I proposed that we chill out until 2. Then we could take the vaporetto to San Marco. If we were lucky, we would have just enough time to see the basilica, take Rick Steves' recommended walk to the Rialto bridge and from there to Frari church. This was a good plan. The only problem was that it did not provide for food or rest. Sue, for one, had had little or no sleep for two or three days. Nevertheless, everyone agreed to it. I took a shower and a short nap. Sue took a shower and spent a lot of time getting her stuff organized. Tom was a little late with his shower. So, we did not get started until 2:15.

Sue reported that she was, to no one's surprise, too tired to go out touring in the afternoon. We left her behind to catch up on her rest and take care of her feet. She was pretty sure that she had already seen the basilica anyway. Besides, crowding together with tourists and pilgrims in order to gawk at overdone Catholic churches has never been her idea of a great time.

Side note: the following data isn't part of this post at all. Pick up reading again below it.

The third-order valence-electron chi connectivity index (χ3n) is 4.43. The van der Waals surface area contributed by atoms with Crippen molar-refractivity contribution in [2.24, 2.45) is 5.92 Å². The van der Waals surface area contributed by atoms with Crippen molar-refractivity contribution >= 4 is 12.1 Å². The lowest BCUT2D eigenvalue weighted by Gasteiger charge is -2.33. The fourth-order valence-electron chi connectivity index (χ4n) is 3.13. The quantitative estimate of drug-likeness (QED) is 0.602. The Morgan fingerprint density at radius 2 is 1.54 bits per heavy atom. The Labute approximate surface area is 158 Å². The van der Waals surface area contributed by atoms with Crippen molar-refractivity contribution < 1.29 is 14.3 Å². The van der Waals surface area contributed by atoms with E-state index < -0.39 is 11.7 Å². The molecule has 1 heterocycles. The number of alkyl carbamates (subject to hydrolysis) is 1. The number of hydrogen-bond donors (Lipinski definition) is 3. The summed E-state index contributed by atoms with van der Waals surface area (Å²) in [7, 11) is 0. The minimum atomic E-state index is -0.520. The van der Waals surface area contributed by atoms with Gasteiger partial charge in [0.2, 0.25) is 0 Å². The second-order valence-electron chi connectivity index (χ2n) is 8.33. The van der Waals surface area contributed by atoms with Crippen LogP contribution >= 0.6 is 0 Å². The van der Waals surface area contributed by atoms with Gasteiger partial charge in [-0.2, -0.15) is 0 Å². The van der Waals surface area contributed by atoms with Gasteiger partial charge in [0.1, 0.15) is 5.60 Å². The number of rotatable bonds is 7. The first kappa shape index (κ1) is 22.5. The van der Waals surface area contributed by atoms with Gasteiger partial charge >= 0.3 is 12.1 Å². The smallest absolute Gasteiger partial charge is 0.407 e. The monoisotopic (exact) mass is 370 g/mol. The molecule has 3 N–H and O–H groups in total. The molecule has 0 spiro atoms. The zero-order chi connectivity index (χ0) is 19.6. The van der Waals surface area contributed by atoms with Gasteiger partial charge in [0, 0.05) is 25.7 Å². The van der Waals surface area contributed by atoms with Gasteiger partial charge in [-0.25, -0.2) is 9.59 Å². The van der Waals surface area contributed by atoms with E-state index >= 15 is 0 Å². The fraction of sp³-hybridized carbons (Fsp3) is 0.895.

I led Tom and Patti to the San Marcuola vaporetto stop by following the signs. There was no one selling tickets on the platform. So we bought them on the boat. I noticed one guy on the boat with very strange glasses. The lenses were just where one would expect them to be, but the frames wrapped around his face. The lenses were only attached to the nosepiece. I do not understand how this arrangement could possibly work. In Italy, especially in northern Italy, however, function is occasionally subservient to form.

I took lots of picture on the vaporetto. By the time that our short voyage ended at San Marco, Patti had already fallen in love with Venice.